Recently I have taken an interest in using digital means to recount history. The thing that has taken me most is the use of old photos that are either cut into or superimposed over new photos. The results really give an insight into the history of our modern urban landscape.
The Mail Online has a fantastic example of how photos from World War 2 can be superimposed upon photos of modern France, the effect really makes you think. This article has one of the original photos, the new photo and then one upon the other. So we see soldiers battling through the rubble of the town of Cherbourg in 1944, followed by the same shot taken today and then the two merged.
The obviously new addition of the cycle paths and modern signs in some way makes the photos even more dramatic, as it brings to life the reality of how we live today with the ghost of war ever present.
There are 11 fully merged photos to follow, and they all tell their own story.
Another site that offers a wealth of photos and an incredible history lesson is called Detroiturbex. The opening photo above is taken from their website. As we might imagine the project involves documenting the history of Detroit, and features photos of the city throughout its history, with a large section of connected, re-made and superimposed photos that recount the rise and fall of one of Americas largest industrial cities.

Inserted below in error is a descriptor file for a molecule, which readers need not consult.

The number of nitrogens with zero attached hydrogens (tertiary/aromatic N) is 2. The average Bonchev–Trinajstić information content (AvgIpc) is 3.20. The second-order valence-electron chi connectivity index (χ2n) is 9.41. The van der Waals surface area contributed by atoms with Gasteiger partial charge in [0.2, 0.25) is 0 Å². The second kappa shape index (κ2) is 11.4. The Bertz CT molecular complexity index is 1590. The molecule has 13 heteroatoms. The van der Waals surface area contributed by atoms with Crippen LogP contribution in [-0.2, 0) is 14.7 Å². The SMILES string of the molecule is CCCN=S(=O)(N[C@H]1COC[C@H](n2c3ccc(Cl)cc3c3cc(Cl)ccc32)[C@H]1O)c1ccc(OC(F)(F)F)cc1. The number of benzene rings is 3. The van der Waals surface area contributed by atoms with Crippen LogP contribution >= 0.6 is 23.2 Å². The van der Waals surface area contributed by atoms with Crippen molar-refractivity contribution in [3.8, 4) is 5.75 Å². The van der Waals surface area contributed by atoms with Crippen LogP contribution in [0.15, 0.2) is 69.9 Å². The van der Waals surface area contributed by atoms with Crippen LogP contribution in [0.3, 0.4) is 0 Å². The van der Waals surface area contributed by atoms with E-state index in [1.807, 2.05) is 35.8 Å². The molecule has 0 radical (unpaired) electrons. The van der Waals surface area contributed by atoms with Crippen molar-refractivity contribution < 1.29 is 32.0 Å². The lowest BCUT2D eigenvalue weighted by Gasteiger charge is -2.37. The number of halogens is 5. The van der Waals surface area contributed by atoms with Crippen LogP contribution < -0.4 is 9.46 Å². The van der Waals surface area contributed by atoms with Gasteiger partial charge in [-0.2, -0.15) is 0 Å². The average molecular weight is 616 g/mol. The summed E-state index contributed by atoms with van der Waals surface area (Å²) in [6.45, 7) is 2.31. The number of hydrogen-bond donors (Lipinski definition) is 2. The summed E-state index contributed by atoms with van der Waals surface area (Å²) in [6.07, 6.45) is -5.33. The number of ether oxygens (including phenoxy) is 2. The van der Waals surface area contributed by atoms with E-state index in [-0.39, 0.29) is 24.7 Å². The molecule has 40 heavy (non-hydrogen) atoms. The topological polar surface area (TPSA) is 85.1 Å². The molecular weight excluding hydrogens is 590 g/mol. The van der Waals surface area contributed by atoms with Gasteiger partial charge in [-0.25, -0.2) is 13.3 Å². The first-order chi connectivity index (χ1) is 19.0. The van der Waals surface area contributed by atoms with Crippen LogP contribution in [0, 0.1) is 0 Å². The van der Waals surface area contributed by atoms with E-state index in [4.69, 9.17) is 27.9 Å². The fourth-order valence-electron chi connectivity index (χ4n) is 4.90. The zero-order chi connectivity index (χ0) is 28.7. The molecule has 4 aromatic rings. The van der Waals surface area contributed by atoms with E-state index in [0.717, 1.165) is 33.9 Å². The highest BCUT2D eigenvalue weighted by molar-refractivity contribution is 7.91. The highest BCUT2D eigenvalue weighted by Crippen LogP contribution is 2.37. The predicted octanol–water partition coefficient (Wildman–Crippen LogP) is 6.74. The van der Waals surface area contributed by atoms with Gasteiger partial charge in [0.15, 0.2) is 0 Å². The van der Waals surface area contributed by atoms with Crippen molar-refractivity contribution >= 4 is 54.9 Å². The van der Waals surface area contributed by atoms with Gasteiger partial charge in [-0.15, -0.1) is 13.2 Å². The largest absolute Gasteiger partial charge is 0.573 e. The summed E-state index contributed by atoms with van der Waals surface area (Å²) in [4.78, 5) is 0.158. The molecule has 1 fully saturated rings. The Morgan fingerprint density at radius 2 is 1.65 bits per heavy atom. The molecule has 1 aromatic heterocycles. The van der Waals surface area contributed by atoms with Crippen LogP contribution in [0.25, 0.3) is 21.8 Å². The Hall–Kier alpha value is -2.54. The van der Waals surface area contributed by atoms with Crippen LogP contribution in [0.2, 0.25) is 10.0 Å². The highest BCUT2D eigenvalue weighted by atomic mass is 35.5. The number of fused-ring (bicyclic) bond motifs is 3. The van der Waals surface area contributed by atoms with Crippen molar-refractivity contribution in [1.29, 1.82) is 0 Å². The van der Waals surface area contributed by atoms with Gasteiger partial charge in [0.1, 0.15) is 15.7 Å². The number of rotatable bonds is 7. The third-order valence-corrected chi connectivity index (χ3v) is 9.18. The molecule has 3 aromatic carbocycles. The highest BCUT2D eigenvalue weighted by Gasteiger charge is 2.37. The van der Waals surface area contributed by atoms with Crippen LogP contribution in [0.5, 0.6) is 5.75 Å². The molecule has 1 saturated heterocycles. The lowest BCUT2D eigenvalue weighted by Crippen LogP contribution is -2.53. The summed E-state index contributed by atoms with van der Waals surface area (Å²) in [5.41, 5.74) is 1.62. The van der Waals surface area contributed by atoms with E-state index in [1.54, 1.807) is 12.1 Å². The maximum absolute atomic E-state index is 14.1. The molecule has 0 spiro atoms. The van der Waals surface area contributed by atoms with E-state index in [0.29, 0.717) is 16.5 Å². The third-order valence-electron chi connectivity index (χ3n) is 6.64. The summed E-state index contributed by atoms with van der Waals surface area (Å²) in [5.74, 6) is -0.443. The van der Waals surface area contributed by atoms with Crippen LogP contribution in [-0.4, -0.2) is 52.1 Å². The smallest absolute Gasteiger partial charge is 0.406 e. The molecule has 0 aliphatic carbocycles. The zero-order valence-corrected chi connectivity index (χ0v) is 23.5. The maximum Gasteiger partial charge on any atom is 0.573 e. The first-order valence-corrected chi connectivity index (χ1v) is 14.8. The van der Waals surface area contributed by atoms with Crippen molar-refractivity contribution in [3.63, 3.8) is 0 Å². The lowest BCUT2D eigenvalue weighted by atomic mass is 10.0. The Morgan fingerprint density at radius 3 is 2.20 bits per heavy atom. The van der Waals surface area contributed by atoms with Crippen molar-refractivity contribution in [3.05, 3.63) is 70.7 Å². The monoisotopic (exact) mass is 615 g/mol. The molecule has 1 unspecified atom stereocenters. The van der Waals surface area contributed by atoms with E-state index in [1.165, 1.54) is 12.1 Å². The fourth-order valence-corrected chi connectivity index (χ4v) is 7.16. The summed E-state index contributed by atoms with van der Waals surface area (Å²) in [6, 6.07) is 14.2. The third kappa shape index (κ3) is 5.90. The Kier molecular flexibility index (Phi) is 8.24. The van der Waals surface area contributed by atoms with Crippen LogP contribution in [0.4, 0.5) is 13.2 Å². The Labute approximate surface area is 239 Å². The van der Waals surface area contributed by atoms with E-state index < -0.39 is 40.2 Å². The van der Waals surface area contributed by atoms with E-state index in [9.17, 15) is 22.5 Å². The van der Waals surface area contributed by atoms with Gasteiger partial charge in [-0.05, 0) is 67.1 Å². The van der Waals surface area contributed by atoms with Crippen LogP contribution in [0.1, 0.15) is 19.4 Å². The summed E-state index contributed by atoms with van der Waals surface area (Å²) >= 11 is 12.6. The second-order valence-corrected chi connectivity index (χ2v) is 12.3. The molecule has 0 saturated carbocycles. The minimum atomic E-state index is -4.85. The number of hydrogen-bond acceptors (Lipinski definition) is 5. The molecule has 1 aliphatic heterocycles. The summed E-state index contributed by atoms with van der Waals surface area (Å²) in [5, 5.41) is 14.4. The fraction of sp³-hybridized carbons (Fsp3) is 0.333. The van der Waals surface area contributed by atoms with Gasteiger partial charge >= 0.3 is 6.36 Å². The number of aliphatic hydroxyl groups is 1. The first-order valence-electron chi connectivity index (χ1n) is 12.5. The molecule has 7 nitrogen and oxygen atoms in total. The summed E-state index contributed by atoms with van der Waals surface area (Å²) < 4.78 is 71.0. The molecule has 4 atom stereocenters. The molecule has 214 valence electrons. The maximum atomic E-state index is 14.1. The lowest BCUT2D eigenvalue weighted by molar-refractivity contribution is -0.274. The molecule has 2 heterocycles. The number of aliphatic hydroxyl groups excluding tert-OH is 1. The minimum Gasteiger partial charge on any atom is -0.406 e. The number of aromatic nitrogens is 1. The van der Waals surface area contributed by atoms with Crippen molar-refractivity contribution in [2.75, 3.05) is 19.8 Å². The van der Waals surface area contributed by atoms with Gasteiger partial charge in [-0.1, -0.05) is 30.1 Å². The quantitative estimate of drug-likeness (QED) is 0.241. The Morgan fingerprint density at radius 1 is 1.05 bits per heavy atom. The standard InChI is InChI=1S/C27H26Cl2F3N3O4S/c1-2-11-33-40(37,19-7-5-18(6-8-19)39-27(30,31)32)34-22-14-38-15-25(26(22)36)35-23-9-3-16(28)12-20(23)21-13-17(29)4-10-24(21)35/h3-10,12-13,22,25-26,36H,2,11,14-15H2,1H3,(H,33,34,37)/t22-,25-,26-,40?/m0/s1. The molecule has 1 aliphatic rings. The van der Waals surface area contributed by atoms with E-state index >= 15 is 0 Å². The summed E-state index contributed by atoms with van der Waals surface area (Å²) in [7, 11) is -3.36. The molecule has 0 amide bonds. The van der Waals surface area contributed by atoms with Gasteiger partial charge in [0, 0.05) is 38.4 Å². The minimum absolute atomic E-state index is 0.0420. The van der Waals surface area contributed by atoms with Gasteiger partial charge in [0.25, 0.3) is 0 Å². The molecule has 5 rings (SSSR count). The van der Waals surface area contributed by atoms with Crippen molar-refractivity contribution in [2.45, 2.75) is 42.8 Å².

To give you an idea of what has happened to this great city in recent history, in 1950 it had almost 2 million inhabitants, but today only a third of that population remains. This means that more than 80,000 buildings lay derelict. The city has been declared bankrupt so there is no money to maintain any of the structures, and the results are there for all to see.
This is a big site, but a look at the index will guide you through a fantastic collection of photos, with the Now and Then section offering the matched and superimposed images. It is well worth a half hour to browse them all though, another reality of the American dream.
Flickr has a group called Looking into the Past that contains hundreds of images similar to those described above, which leads me to believe that it must be quite an easy thing to do. They certainly present an interesting historical perspective upon everyday modern life.
A quick search will find you plenty of others, including old postcards held over the original locations, very effective and absolutely DIY for those of us who like the analogue approach to life.